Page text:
I saw the red lights blinking in the distance as the sun faded behind the clouds. The red lights belonged to the windmills scattered throughout the cornfields, and from what I could see, there were hundreds of them. They were huge, hulking masses of white that were somehow beautiful and mesmerizing, and I found myself watching them intently as I drove past the fields on my left. Some of the windmill turbines were still while others turned slowly in the low wind, all of them in sync when it came to their flashing red lights. I wondered what the red lights were for: To warn planes? Birds?
The windmills reminded me of Jack, and I thought about our trip from northern to southern Indiana several years ago when he was only twelve. He was going with me to visit an old friend and it was an incredibly hot day in July. The AC in my car could barely keep the heat and humidity away and Jack had his sandals off with his bare feet up on the dashboard. As we passed through miles of green cornfields on both sides, the windmills came into view. Neither of us had ever seen windmills like that before, and it seemed like they went on for miles.
“Pull over,” Jack said with his hand pressed against the window. He pointed to a dirt path just up the road.
I turned onto the path and put the car in park. Jack dove out without putting his sandals back on, his eyes glued to the sky and the slowly-turning turbines of the windmills. Once I was out of the car, I couldn’t stop looking at them, either. They seemed so unnatural and foreign, their presence making me feel small enough that I might disappear into the ground like the rooted cornstalks that surrounded us.
“They’re like aliens,” Jack said. “Like we’re on a different planet.”
Back in the car, Jack turned the music up loud and sang and watched the “aliens” as we drove away from the green fields and baking heat.
“Planet X,” I told him, turning the music up a little louder. “Our own planet.”
The windmills I was driving past now were somehow different, the cornfields surrounding them the brown color of impending winter and months of midwestern cold. Here in upstate Ohio, these windmills seemed too far north to be immersed in the deep green of summer corn and humidity that makes it difficult to breathe. As I drove, the red flashing lights grew more distant behind me, the outlines of the windmills barely visible in my rearview mirror.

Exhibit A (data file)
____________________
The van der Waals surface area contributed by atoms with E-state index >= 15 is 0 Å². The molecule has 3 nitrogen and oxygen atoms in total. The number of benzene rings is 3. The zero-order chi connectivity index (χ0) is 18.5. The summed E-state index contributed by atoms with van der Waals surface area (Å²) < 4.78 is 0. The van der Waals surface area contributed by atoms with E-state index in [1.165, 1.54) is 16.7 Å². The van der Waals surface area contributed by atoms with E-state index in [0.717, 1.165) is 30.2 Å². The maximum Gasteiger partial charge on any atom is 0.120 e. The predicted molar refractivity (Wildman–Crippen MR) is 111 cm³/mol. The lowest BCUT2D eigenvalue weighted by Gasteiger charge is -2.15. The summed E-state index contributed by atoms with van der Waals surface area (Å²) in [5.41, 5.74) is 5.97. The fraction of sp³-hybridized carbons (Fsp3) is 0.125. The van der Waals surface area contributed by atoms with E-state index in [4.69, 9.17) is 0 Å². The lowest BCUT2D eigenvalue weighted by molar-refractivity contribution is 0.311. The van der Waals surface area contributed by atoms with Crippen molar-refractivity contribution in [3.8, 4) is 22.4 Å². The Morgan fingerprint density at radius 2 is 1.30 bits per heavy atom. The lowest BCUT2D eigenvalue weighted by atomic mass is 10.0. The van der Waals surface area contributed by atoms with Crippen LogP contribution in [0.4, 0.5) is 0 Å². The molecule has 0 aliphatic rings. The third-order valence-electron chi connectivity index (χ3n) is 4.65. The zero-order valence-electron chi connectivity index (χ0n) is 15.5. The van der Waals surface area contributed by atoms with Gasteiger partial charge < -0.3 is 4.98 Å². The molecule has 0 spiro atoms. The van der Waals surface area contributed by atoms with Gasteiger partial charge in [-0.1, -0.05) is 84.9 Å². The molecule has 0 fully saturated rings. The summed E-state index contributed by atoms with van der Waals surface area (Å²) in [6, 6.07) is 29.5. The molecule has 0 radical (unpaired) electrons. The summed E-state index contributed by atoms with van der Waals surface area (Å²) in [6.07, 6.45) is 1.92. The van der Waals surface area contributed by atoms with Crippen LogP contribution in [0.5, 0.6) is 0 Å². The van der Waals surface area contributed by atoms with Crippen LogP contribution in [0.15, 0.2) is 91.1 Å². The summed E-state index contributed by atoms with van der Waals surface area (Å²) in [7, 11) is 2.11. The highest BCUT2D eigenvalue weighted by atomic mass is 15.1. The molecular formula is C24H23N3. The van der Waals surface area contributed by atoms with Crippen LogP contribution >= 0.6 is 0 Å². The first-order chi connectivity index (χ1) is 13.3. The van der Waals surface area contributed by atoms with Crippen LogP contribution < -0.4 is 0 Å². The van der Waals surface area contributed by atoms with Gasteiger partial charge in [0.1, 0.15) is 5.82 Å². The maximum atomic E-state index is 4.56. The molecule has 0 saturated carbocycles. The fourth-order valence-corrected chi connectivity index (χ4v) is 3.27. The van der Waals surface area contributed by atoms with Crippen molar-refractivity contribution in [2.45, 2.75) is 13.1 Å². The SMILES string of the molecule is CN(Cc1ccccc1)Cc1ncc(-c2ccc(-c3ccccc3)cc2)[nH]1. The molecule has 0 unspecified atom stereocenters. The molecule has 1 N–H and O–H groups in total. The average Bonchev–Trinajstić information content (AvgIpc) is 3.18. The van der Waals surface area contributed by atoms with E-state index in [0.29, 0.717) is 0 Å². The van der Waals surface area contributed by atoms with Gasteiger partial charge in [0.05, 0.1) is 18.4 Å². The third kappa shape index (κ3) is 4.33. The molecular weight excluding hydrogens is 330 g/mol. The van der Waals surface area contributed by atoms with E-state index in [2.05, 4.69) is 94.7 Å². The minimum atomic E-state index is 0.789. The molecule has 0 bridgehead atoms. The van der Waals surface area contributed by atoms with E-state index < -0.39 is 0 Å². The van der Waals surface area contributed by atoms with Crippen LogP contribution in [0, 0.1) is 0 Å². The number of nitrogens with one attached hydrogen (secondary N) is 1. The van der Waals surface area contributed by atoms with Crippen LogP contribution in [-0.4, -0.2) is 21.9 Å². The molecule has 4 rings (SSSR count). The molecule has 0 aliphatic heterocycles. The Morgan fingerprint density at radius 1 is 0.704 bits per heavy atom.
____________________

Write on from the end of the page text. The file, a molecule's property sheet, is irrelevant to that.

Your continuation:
The summer Jack and I made the road trip through Planet X to visit my friend, I was twenty-one. I was home from college, and the summer months were the most I was able to see Jack since I had graduated from high school. Once the person who had spent the most time with him, I could feel us becoming less familiar with each other, his face looking more and more grown up every time I saw him. I could feel his skin and bones changing as he became a young man without me being there to see it happen.
After we got back home from our trip, the remaining month and half before school began went by quickly. In late August, as I packed the last of my things into the car, Jack jumped into the passenger seat.
“Don’t go,” he said, his face deeply tanned from a summer of baseball and bike riding.
“I’ll come back,” I said. “I’ll be back for you.”
I thought of this as I crossed the border from Ohio to Indiana and could no longer see the windmills or the red lights behind me. Almost five years had passed since I spent that afternoon with Jack driving through Planet X. I missed the smallness and sweetness of his face, the way the green flecks in his eyes were more visible than the brown ones. I thought about how much different he had looked as a child. A few months after I went back to college, after the Planet X summer, my father took Jack and moved from Indiana to Washington. After I graduated from college, I could have gone to Washington, but I didn’t. I stayed in Indiana for a bit, eventually moving to Ohio where the humid summers and corn were just as plentiful.